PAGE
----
Richard Hadden Award
The two Richard Hadden Awards are given to the best two student papers presented at the CSHPS Annual Meeting. The Award was created in 2002 by the Society in memory of CSHPS member Richard Hadden. Hadden was a sociologist of science at St. Mary’s University who wrote an excellent book, On the Shoulders of Merchants, about the material causes of the scientific revolution. After his unfortunate demise, his family made a donation to CSHPS to start a scholarship in his name. CSHPS hopes to link the Graduate Student Merit award to the Hadden Prize in 2024.
2023: “Operationalization of Scientific Realism/Anti-realism Accounts for Semi-
Structured Interviews” Angella Yamamoto, University of Waterloo.
“What are False Models Good For? Lessons From a Case Study in Economics” Ahmed Aljuhany, University of Calgary.
2022: “Varying Evidential Standards as a Matter of Justice: the Context of Climate Change” Ahmad Elabbar, Cambridge University.
2021: “Pour l’amélioration de la race humaine: The Reception of Eugenics in the French-Canadian Press, 1912-1921” Vincent Auffrey, University of Toronto.
Honourable mentions: “From Static to Dynamic: A Historical Account of the Emergence of the Dynamic View of Proteins” Jacob Neal, University of Pittsburgh and “How to Put the Cart behind the Horse in the Cultural Evolution of Gender” Daniel Saunders, University of British Columbia.
2020: “The “discovery” of binary numeration: Leibniz, Caramuel and the New World” Maria Amuchastegui, York University.
2019: “The Roots of the Silver Tree : Boyle, Alchemy, and Teleology” Jennifer Whyte, University of Pittsburgh
2018: “What Could Scientific Pluralism Be?” Cristian Larroulet Philippi, University of Colorado Boulder
2017: “Friedrich Max Müller’s Objection to Darwin on Language: Beyond Science Versus Religion” Kristine Palmieri, University of Chicago
2016: “Color Struck: Dermatology and Melanin Sciences as Liberationist Tools” by Cecilia Cárdenas-Navia, Yale University
2015: “Lost in the Multiverse: Self-locating uncertainty, typicality, and observation bias” by Yann Benétreau-Dupin, University of Western Ontario
2014: “Space/Time/Vacuum: Ontological dialogues within Paul Dirac’s international correspondence network” by Aaron Wright, University of Toronto
2013: “The Problem of Unbeneficial Features in Aristotle’s Parts of Animals” by Bryan Reece, University of Toronto
2012: “The Trinity and the Cube: Nescience in the Epistemology of John Wallis” by Adam Richter, Institute for the History and Philosophy of Science and Technology, University of Toronto
and “Illuminating Turn of the Century Physics at the University of Toronto: The Case of the Crookes Tube” by Melissa Charenko, Institute for the History and Philosophy of Science and Technology, University of Toronto
- Only papers written or co-written exclusively by students are eligible for this prize.
- A student is defined as any individual currently enrolled at a university at the time of the meeting. This includes undergraduate and graduate students in any program of study.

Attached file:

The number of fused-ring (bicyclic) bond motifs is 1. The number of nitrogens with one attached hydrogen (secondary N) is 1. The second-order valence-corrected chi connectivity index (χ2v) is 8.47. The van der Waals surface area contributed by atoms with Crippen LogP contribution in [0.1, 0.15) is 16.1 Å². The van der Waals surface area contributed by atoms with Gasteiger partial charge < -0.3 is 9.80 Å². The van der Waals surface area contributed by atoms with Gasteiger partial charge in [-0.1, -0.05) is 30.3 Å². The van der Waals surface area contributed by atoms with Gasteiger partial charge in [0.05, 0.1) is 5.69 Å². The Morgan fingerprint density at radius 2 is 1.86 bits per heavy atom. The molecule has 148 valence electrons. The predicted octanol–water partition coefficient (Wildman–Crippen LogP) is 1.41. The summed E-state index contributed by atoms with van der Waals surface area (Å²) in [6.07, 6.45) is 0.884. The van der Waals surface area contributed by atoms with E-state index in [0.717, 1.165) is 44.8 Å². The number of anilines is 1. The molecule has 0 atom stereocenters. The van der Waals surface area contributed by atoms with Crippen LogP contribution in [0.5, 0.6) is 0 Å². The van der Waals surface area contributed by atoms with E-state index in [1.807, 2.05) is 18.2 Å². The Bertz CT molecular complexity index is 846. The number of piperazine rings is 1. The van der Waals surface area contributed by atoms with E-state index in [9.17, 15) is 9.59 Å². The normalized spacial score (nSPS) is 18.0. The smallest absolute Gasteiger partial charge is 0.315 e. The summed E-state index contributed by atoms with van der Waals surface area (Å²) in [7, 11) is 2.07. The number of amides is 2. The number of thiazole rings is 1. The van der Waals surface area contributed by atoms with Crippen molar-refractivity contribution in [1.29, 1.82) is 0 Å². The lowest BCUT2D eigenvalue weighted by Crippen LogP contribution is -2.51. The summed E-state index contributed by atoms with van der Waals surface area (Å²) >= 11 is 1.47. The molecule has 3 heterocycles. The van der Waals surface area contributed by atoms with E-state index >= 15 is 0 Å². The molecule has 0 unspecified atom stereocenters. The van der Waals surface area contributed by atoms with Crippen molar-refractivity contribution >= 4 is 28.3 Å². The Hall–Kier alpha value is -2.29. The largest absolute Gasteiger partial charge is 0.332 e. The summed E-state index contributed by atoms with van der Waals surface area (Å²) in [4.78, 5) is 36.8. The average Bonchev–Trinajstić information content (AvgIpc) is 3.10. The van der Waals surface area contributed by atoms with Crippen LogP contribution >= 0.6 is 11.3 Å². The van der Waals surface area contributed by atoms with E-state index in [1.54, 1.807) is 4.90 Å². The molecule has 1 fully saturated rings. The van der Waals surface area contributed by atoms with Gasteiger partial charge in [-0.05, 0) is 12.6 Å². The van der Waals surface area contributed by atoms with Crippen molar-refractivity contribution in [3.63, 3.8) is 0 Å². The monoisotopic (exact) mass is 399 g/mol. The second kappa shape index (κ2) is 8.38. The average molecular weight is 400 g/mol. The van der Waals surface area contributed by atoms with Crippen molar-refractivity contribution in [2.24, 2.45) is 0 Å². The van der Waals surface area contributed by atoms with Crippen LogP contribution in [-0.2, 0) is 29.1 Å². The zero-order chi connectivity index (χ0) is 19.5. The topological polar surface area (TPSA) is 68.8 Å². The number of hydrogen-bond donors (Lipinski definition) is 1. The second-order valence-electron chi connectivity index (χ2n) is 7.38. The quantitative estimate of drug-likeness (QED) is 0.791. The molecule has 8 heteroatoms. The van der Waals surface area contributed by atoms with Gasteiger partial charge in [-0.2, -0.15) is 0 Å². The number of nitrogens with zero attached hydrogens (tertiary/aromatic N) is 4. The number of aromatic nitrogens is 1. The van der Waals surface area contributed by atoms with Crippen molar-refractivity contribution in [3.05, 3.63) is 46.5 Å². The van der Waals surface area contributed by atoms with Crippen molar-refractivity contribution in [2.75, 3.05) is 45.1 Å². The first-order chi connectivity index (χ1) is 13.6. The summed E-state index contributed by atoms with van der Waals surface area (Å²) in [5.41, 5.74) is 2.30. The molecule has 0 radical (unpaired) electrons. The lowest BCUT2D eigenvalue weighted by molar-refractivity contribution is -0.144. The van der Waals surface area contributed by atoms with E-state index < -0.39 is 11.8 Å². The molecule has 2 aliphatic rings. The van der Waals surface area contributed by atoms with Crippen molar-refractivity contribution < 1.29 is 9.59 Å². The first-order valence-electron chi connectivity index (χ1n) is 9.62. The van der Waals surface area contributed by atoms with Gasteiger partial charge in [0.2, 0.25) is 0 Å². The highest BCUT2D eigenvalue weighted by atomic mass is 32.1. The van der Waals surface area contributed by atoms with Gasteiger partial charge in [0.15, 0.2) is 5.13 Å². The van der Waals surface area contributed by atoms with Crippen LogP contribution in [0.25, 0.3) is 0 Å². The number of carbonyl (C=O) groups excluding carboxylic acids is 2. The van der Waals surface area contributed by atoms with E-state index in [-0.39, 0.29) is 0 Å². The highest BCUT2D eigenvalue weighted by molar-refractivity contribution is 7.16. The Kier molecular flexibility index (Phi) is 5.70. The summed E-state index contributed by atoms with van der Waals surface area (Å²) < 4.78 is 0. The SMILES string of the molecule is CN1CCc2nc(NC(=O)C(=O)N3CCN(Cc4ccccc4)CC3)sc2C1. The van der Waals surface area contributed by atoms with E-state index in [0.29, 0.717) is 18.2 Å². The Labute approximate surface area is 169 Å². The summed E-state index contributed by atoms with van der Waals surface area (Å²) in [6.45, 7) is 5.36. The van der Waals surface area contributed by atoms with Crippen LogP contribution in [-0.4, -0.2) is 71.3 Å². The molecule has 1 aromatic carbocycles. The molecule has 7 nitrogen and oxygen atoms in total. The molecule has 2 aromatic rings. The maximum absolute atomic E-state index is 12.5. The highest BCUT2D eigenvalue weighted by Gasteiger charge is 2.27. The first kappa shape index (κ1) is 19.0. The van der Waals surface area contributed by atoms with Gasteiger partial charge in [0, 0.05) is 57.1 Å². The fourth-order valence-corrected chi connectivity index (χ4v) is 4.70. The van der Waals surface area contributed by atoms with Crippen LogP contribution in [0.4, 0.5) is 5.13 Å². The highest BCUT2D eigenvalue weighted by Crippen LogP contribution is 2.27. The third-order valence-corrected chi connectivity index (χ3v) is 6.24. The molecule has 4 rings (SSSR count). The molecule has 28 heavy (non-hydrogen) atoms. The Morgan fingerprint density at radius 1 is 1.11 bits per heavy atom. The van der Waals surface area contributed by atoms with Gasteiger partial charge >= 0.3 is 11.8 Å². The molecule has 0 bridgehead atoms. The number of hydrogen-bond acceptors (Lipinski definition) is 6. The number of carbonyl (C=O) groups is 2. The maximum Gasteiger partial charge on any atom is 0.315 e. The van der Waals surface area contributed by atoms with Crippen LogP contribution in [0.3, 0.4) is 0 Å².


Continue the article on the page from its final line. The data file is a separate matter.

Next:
- Students whose papers have been accepted by the program committee will have two weeks after notification to inform the program chair that they wish to be considered for the Hadden Award.
- A student wishing to be considered for the Award must submit a written version of the presentation (maximum 3,500 words excluding bibliography and notes, digital format) to the Program Chair by the date indicated in the acceptance email (usually around five weeks before the meeting takes place).
- The Award shall be judged on the quality of the written version of the paper; however the winning paper must be delivered at the annual meeting.
- The Program Committee shall alert presenters to the existence of this award when notifying presenters that their papers have been accepted.
- The Program Committee shall alert prospective presenters to the existence of this award by including a notice in the Call for Papers and on the CSHPS website. The Program Committee should endeavour to distribute this notice to all history and philosophy of science departments in Canada and other appropriate forums such as mailing lists and websites in the field.
- The Program Chair shall serve as Chair of the ad hoc Award Committee and shall (prior to September 1st) select between two and four other members of the Society who will also serve on the Award Committee.
- The Award Committee may (but need not) be co-extensive with the Program Committee.
- Students may not be members of the Award Committee.
- The Award Committee Chair shall distribute written submissions to other Committee members for adjudication, normally five weeks prior to the Annual Meeting.
- The Committee shall complete its deliberations prior to the Annual Meeting so that arrangements can be made for a presentation ceremony at the AGM.
- The announcement of the winner of the prize shall normally be made during the AGM.
- The book prize shall be selected and purchased by the Program Chair. The Program Chair shall submit the receipt to the Secretary-Treasurer for reimbursement.
- The cost of the book shall be no more than $100. This amount should be reviewed annually by the Program Chair. If the Program Chair deems that a change in this amount is appropriate, he/she shall submit a recommendation to the President of the Society who will in turn submit the recommendation to the Executive Committee. The Executive Committee may change the amount of the prize as deemed appropriate.
- The winning student shall also receive one free annual membership in CSHPS.
- Up to two honorable mention awards may be presented at the discretion of the Award Committee. The honorable mention award shall consist of a free annual membership in CSHPS.
- Clarity of paper
- Quality and originality of research